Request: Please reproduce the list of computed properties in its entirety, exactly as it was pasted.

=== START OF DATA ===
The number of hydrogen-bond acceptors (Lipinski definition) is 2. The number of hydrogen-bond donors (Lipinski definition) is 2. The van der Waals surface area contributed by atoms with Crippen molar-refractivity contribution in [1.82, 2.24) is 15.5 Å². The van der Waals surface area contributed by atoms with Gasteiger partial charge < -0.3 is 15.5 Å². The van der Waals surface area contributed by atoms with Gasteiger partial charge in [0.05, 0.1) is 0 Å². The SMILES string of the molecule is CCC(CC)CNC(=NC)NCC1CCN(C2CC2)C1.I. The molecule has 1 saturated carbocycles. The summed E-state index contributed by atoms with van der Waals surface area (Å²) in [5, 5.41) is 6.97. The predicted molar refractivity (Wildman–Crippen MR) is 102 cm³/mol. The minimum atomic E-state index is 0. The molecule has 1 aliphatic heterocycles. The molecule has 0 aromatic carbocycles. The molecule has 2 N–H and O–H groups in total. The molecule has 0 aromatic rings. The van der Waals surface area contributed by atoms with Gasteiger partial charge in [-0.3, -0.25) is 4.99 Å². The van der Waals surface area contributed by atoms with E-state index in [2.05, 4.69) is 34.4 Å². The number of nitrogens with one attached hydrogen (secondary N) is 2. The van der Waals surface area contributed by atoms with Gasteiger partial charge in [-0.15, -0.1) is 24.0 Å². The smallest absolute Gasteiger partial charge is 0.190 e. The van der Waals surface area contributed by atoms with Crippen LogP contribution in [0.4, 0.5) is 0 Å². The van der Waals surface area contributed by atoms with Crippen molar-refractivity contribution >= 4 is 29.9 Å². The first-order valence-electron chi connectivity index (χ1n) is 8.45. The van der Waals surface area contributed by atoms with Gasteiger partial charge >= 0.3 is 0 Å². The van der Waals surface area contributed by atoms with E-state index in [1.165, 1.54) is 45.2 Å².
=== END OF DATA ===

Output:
The number of hydrogen-bond acceptors (Lipinski definition) is 2. The number of hydrogen-bond donors (Lipinski definition) is 2. The van der Waals surface area contributed by atoms with Crippen molar-refractivity contribution in [1.82, 2.24) is 15.5 Å². The van der Waals surface area contributed by atoms with Gasteiger partial charge < -0.3 is 15.5 Å². The van der Waals surface area contributed by atoms with Gasteiger partial charge in [0.05, 0.1) is 0 Å². The SMILES string of the molecule is CCC(CC)CNC(=NC)NCC1CCN(C2CC2)C1.I. The molecule has 1 saturated carbocycles. The summed E-state index contributed by atoms with van der Waals surface area (Å²) in [5, 5.41) is 6.97. The predicted molar refractivity (Wildman–Crippen MR) is 102 cm³/mol. The minimum atomic E-state index is 0. The molecule has 1 aliphatic heterocycles. The molecule has 0 aromatic carbocycles. The molecule has 2 N–H and O–H groups in total. The molecule has 0 aromatic rings. The van der Waals surface area contributed by atoms with Gasteiger partial charge in [-0.3, -0.25) is 4.99 Å². The van der Waals surface area contributed by atoms with E-state index in [2.05, 4.69) is 34.4 Å². The number of nitrogens with one attached hydrogen (secondary N) is 2. The van der Waals surface area contributed by atoms with Gasteiger partial charge in [-0.15, -0.1) is 24.0 Å². The smallest absolute Gasteiger partial charge is 0.190 e. The van der Waals surface area contributed by atoms with Crippen LogP contribution in [0.4, 0.5) is 0 Å². The van der Waals surface area contributed by atoms with Crippen molar-refractivity contribution >= 4 is 29.9 Å². The first-order valence-electron chi connectivity index (χ1n) is 8.45. The van der Waals surface area contributed by atoms with Gasteiger partial charge >= 0.3 is 0 Å². The van der Waals surface area contributed by atoms with E-state index in [1.165, 1.54) is 45.2 Å².